Was that attack warranted? Well, Californians are leaving the state in droves. DeSantis noted – quite properly – that the Golden State exodus became so rapid that people were having difficulty renting one of the ubiquitous U-hauls that migrants use to move their belongings when on a budget and in a hurry.

“Warranted or not,” however, is not the point. Mutual whack-a-mole is not a good game, nor does it present itself as such. It adds immeasurably to the stress of political life, and produces little but cynicism on the part of the viewers and listeners. DeSantis accused Newsom of the slipperiness for which politicians and others in the public eye are often truly characterised – and rightly so – but a political player cannot do so without simultaneously casting aspersions on his own character.

“I’m the exception to the political rule” is a claim that begs a number of questions: “Why, then, are you in the game? Why should we believe your assertions of moral authority,  and not those of your opponent, who is also playing the same game?” If even someone in the game is cynical about the players, why shouldn’t we as citizens be dismissive of the whole enterprise? That latter query is an increasingly widespread attitude. It has become more and more difficult, for example, for me to attract views on my podcast for anyone of any political stripe whatsoever, regardless of their political opinions or performance as a guest, with a few cardinal exceptions. Many podcast hosts report the same. People’s attention is certainly much more drawn elsewhere.

Florida Gov. Ron DeSantis and California Gov. Gavin Newsom
Florida Gov. Ron DeSantis and California Gov. Gavin Newsom

“We’re less stupid and destructive than our opponents” is a claim almost certainly true on the conservative side, given the terrible slide into Left-wing radicalism that increasingly characterises the Democrats – but it is hardly an inspiring vision. It is also the case that the typical decent conservative is simply outmatched when it comes to character assassination and mud-slinging: the Left has elevated reputation-savaging and destruction to an art. If I had to wager on who was better at it, by character and practice, I would place my bet on California’s all-too-smiley, shiny, slick and popular Newsom – rather than the earnest-to-the-point-of-easy-satire DeSantis.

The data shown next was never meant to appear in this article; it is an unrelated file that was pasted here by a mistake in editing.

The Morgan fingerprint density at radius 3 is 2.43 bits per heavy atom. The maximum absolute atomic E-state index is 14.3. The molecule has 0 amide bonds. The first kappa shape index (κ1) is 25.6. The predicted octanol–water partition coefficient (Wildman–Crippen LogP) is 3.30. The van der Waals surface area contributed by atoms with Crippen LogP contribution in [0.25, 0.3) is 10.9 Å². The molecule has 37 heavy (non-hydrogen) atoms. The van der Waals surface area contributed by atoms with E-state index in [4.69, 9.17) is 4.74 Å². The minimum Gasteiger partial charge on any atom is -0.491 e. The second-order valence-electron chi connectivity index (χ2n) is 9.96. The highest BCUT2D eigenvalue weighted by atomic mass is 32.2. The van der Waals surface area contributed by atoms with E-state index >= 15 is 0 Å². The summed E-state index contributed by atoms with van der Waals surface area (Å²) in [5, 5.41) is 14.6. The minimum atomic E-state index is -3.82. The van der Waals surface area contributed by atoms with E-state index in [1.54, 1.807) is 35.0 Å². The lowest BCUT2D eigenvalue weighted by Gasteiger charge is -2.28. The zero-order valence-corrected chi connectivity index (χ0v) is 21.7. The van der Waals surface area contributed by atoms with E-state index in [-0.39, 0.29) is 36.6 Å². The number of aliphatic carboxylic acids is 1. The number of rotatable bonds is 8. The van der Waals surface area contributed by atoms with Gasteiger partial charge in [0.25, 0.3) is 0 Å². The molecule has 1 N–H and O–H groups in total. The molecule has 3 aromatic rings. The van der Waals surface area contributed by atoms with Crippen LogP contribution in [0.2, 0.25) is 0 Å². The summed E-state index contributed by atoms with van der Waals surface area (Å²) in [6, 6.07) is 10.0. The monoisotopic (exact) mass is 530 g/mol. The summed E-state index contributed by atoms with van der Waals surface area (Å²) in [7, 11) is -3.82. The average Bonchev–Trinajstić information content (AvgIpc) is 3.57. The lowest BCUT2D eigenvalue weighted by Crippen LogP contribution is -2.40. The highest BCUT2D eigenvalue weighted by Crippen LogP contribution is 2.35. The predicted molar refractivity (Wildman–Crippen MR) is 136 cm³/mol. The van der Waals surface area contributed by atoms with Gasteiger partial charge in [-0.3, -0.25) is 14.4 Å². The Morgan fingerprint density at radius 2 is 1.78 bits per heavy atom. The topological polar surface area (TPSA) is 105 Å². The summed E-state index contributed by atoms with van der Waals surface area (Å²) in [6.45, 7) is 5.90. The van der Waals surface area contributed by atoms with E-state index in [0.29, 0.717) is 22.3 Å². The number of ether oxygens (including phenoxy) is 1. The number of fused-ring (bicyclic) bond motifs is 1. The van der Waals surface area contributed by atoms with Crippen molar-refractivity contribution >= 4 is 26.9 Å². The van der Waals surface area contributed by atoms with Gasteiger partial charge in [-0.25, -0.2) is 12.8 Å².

Here are some real questions that serious, thoughtful people might perhaps really want to have answered: by what principles do you govern? Why those principles, rather than the many others available? How do your principles differ, in your opinion, from those of your opponent? What is your vision, generally, for the future – and, more specifically, with regard to the important dimensions of human life: employment, entrepreneurship, education, energy, environment, family; with regard to civic responsibility, opportunity and duty?

Did anyone learn from the debate what would be different under DeSantis or Newsom, with regard to the energy that keeps our lights on, the environment that we will leave our grandchildren, or the educational and health systems that cost us ever more and in many ways deliver ever less?

The Fox hosting was designed to produce the “fiery debate” (which was almost all smoke, rather than true flames) it sold itself as in the aftermath mop-up. That post-hoc analysis was also purely performative and formulaic, featuring as it did the same predictable commentators, looking both half-dead and pithed as they always do, in consequence of being unable to see or even truly hear their questioner or their fellow participants through the archaic single earbuds and faceless one-way camera the networks still inexplicably insist upon employing.